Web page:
An excerpt of this article was originally published as a letter in The Evening Standard, 4 April 2012.
The children’s technology charity Lifelites leapt to the defence of the video gaming industry this week. The national charity questioned an article in Tuesday’s Evening Standard that suggested gaming stunts interaction between children and limits exercise.
Responding to the piece, Lifelites Chief Executive, Simone Enefer-Doy said, “Gaming companies make it clear that some video games are not suitable for younger age groups. And, far from being to the detriment of a child’s education, video games can form a vital part of their development.”
Lifelites provides fun and educational technology for children in children’s hospices throughout country. Their packages contain some of the latest gaming consoles and state-of-the-art games.
It was taking an innovative approach to bringing technology to children in hospices that won Lifelites recognition last year when they were announced as overall winners of the Technology4Good Awards.
Simone said “Gaming forms an integral part of the care children receive when they stay in children’s hospices. Not only does it provide a welcome distraction for them, it is also a great social tool – giving them an opportunity to play with their brothers, sisters and friends on a level playing field - often for the first time ever.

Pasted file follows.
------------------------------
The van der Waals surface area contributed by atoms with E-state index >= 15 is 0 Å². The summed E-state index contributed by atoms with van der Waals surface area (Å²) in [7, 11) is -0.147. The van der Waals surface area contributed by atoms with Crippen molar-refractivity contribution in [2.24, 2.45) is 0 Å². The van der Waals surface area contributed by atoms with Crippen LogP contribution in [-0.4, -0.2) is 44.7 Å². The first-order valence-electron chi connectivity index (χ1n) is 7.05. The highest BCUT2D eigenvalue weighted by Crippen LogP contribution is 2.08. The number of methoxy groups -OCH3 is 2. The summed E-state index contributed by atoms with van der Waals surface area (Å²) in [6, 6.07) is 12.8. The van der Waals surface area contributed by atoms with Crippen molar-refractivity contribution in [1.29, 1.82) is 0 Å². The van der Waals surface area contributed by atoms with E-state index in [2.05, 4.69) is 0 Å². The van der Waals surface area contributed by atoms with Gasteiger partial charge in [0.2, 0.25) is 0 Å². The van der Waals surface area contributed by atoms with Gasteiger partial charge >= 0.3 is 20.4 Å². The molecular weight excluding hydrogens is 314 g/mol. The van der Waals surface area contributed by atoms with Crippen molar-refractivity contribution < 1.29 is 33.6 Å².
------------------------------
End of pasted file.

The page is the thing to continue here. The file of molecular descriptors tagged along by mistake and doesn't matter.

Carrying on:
"And, for those with associated disabilities, we know gaming is brilliant to help them break down communication barriers and give them at least one thing they can have some form of control over in their lives.”
She said “You try telling the play teams we work with at the children’s hospices that consoles like the Wii and Kinect are bad for exercise! On the contrary, previously withdrawn children and those with cystic fibrosis are suddenly spurred into action.”
Simone continued, “And for those children who live in bodies with the minimum of movement, playing games with a head mouse or eye control technology can be just about the most liberating thing for them - you just have to hear them chuckling to themselves as they play; it has to be seen to be believed.
“Studies have shown that children who play computer games – who immerse themselves in lternative realities - can be much more creative.”
She said, “Children in the playground have always played cops and robbers. Instead of criticising the creative energy that these games spark, we should be celebrating it. We could have them writing plays, or even making films – just as they have done with Lifelites equipment in hospices like Richard House in London.”